Twitter Used To Detect Changes In Public Mood
Brett Smith for Redorbit.com
One of the unintended consequences of Twitter is the ability to quantify conversations and statements, albeit 140 characters at a time. This allows researchers and analysts the opportunity to comb mountains of Twitter data and parse wisdom and theories from their findings.
A new UK research study by academics at the University of Bristol‘s Intelligent Systems Laboratory have linked public mood via Twitter postings to events of social upheaval and change based on analyzed data from the micro-blogging site.
Researchers said they observed a significant increase in negative mood with the announcement of spending cuts and during summer riots last year. Conversely, they found an increase in positive postings surrounding the time of last year’s royal wedding ceremony between Kate Middleton and Prince William.
A primary point of analysis was the data surrounding the time the British government announced massive spending cuts as a way of coping with the international recession. The study showed not only that a significant mood change on Twitter can be measured, but public mood in general has still not recovered from that announcement.
This could be useful in determining if the public has psychologically overcome traumatic events or if it is still basking in the afterglow of an event filled with civic pride.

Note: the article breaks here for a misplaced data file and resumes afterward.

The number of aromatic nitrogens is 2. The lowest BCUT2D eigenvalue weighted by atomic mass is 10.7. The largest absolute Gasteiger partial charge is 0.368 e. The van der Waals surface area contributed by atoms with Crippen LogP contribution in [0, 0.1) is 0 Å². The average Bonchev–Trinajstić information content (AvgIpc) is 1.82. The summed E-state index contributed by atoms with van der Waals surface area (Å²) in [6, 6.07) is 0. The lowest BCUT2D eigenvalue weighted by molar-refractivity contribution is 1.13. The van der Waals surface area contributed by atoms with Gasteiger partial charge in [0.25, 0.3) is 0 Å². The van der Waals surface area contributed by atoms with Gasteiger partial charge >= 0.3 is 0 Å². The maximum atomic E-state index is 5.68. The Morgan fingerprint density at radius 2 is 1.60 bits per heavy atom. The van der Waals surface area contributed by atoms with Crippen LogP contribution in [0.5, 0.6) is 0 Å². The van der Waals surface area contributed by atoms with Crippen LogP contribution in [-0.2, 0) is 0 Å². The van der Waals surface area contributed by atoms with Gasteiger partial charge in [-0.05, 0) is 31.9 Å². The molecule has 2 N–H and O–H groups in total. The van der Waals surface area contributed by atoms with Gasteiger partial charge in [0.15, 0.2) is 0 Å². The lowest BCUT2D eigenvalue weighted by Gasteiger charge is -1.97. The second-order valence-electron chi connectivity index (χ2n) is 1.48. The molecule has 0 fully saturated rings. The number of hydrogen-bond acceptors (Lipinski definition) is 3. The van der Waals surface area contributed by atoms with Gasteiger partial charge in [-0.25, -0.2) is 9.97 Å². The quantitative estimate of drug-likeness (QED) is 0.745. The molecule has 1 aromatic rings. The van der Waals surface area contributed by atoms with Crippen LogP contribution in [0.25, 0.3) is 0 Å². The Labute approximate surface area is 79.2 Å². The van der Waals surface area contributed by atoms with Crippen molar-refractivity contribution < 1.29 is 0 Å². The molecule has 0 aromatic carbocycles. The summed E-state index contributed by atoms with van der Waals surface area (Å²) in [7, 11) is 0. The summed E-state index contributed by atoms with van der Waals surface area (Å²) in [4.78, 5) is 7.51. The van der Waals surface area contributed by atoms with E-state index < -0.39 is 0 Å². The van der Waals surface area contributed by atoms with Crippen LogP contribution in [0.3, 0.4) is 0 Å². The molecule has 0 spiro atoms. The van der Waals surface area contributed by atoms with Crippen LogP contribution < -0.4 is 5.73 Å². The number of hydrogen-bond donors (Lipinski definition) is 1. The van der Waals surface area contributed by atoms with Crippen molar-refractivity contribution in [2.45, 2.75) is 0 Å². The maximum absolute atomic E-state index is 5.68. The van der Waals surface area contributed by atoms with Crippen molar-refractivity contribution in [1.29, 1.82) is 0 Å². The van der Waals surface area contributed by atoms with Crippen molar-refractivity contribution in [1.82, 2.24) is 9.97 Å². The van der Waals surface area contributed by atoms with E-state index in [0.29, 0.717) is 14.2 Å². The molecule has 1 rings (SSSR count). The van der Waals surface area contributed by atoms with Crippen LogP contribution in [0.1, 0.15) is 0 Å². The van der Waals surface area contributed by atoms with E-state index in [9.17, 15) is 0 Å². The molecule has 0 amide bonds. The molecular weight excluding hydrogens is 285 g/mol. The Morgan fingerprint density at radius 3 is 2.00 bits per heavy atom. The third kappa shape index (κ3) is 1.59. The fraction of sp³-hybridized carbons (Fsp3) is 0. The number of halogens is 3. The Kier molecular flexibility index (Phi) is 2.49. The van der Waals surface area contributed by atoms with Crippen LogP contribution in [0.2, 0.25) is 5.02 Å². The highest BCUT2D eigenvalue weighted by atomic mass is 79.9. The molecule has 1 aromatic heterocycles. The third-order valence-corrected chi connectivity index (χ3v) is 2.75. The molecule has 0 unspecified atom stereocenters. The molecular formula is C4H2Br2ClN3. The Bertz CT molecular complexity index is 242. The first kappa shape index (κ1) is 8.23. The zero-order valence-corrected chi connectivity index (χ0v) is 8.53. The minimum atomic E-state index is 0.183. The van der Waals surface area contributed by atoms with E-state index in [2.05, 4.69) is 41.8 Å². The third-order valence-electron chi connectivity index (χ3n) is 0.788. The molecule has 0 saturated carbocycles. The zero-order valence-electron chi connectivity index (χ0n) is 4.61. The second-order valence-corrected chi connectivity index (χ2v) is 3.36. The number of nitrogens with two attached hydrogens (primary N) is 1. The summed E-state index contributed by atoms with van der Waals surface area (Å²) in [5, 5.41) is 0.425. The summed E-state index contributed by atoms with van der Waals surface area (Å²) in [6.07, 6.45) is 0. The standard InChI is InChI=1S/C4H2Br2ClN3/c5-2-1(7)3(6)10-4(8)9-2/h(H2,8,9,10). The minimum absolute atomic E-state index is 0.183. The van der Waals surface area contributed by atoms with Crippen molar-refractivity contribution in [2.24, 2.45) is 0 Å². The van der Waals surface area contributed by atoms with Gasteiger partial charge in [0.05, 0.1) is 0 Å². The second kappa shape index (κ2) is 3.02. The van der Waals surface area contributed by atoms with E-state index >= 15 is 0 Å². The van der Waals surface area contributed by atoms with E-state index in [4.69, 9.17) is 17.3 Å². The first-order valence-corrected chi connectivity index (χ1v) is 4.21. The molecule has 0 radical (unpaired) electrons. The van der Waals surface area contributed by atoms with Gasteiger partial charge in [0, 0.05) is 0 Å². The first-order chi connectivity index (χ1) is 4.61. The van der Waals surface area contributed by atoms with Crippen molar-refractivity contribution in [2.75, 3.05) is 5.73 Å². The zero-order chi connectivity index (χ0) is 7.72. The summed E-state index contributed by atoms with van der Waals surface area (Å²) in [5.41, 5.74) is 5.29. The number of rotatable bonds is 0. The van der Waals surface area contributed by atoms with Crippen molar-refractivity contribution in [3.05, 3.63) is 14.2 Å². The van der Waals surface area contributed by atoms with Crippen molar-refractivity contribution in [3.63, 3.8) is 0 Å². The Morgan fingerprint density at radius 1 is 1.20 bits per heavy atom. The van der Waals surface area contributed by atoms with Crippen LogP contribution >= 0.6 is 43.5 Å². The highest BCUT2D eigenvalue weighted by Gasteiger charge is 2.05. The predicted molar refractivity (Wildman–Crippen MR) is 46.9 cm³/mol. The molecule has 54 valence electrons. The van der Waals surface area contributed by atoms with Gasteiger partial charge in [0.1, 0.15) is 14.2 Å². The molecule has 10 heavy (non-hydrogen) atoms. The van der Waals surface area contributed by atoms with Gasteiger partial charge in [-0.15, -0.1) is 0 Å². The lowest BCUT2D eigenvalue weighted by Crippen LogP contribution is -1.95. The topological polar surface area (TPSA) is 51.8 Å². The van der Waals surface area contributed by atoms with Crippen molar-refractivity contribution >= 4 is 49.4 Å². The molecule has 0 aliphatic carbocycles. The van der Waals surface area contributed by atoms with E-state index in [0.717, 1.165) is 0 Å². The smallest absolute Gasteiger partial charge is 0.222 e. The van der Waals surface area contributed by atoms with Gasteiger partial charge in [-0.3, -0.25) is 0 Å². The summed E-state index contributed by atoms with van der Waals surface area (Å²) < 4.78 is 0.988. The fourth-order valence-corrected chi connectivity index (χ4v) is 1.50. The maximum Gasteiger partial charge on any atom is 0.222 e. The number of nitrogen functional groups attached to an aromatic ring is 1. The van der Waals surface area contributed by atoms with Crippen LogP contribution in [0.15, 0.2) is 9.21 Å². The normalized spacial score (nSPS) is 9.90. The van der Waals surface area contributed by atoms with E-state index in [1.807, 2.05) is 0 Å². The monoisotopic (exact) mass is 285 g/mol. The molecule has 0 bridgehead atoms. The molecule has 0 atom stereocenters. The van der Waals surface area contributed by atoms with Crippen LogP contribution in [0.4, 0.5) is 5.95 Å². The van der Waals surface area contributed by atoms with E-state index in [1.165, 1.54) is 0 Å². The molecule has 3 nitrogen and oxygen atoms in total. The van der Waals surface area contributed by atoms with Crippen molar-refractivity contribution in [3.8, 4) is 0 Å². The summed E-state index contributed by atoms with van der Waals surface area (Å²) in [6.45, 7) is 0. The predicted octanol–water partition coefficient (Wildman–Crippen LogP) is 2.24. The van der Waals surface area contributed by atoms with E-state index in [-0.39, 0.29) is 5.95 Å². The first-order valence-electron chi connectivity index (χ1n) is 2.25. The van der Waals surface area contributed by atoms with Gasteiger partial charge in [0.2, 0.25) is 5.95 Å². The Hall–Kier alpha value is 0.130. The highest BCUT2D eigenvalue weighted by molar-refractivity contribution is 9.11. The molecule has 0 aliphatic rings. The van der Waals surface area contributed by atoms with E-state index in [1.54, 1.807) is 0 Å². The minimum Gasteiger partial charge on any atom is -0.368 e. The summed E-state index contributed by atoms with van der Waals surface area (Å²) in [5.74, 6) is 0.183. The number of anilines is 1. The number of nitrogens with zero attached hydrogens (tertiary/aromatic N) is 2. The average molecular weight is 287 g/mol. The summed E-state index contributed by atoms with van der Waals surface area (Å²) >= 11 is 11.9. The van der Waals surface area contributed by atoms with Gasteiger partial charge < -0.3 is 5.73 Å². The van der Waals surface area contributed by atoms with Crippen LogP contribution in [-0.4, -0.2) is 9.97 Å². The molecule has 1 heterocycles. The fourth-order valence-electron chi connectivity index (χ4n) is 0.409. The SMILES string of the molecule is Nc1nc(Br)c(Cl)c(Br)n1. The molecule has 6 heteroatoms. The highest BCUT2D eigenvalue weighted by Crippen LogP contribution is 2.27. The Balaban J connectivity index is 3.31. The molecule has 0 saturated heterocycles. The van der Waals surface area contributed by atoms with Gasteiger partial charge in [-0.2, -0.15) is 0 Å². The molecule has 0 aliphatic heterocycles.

The study also points to another important time period in the UK. When riots broke out in various cities around the country in the summer 2011, researchers methods seems to suggest that some increase in public anger foreshadowed these events. Although the significance of this finding is still a matter of dispute, it suggests that Twitter could serve as a “canary-in-the-coal-mine” for social disturbances and unrest.
Another goal of the study was to see if social events translated into mood trends that could be measured by looking at the frequency of words that are correlated with different feelings. In addition to looking at unique social events, researchers also they observed that periodic events such as Christmas, Valentine’s Day and Halloween stir up similar Twitter sentiments, year after year.
In the study, 484 million tweets generated by more than 9.8 million users from the UK were analyzed between July 2009 and January 2012. Researchers said their future work will include the comparison of social media content with traditional media content, as well as the comparisons with traditional opinion polls.
This was the latest in a series of studies that attempted to utilize data culled from Twitter to predict or analyze trends. The studies often look at Twitter as the reflections of an ever-thinking “hive mind.”
In March, a University of California at Riverside professor looked to Twitter to help predict the traded volume and value of a financial stock for the following day. Using a trading model based on statistical data culled from the micro-blogging site, the professor and a small team of researchers were able to outperform the Dow Jones Industrial Average, according to their report. Alos, a study at the USC Annenberg Innovation Lab inaccurately attempted to predict this year’s Academy Award winners after a year of collecting data from Twitter.